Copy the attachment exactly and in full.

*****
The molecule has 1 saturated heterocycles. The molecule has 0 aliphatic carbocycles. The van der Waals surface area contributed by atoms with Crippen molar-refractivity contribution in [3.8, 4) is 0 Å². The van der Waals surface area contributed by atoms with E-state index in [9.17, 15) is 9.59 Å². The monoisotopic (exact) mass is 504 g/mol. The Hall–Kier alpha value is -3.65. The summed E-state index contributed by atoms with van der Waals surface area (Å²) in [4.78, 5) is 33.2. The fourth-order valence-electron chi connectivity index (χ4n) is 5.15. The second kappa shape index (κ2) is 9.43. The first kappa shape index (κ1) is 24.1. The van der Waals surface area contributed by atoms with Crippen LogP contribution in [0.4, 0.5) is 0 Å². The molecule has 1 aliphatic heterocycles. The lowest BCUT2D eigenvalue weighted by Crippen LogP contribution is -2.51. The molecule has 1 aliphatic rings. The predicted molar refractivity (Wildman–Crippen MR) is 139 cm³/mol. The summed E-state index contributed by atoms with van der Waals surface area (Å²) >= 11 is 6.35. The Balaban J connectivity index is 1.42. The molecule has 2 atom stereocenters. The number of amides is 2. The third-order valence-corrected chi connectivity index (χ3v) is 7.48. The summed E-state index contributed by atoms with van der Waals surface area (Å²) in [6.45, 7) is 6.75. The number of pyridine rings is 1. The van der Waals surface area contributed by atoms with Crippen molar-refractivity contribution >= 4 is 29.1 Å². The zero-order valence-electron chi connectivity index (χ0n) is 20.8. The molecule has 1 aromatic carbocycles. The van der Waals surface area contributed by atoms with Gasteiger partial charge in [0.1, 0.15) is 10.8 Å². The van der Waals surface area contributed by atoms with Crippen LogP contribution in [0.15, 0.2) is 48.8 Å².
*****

The molecule has 1 saturated heterocycles. The molecule has 0 aliphatic carbocycles. The van der Waals surface area contributed by atoms with Crippen molar-refractivity contribution in [3.8, 4) is 0 Å². The van der Waals surface area contributed by atoms with E-state index in [9.17, 15) is 9.59 Å². The monoisotopic (exact) mass is 504 g/mol. The Hall–Kier alpha value is -3.65. The summed E-state index contributed by atoms with van der Waals surface area (Å²) in [4.78, 5) is 33.2. The fourth-order valence-electron chi connectivity index (χ4n) is 5.15. The second kappa shape index (κ2) is 9.43. The first kappa shape index (κ1) is 24.1. The van der Waals surface area contributed by atoms with Crippen LogP contribution in [0.4, 0.5) is 0 Å². The molecule has 1 aliphatic heterocycles. The lowest BCUT2D eigenvalue weighted by Crippen LogP contribution is -2.51. The molecule has 1 aliphatic rings. The predicted molar refractivity (Wildman–Crippen MR) is 139 cm³/mol. The summed E-state index contributed by atoms with van der Waals surface area (Å²) >= 11 is 6.35. The Balaban J connectivity index is 1.42. The molecule has 2 atom stereocenters. The number of amides is 2. The third-order valence-corrected chi connectivity index (χ3v) is 7.48. The summed E-state index contributed by atoms with van der Waals surface area (Å²) in [6.45, 7) is 6.75. The number of pyridine rings is 1. The van der Waals surface area contributed by atoms with Crippen molar-refractivity contribution >= 4 is 29.1 Å². The zero-order valence-electron chi connectivity index (χ0n) is 20.8. The molecule has 1 aromatic carbocycles. The van der Waals surface area contributed by atoms with Gasteiger partial charge in [0.1, 0.15) is 10.8 Å². The van der Waals surface area contributed by atoms with Crippen LogP contribution in [0.15, 0.2) is 48.8 Å².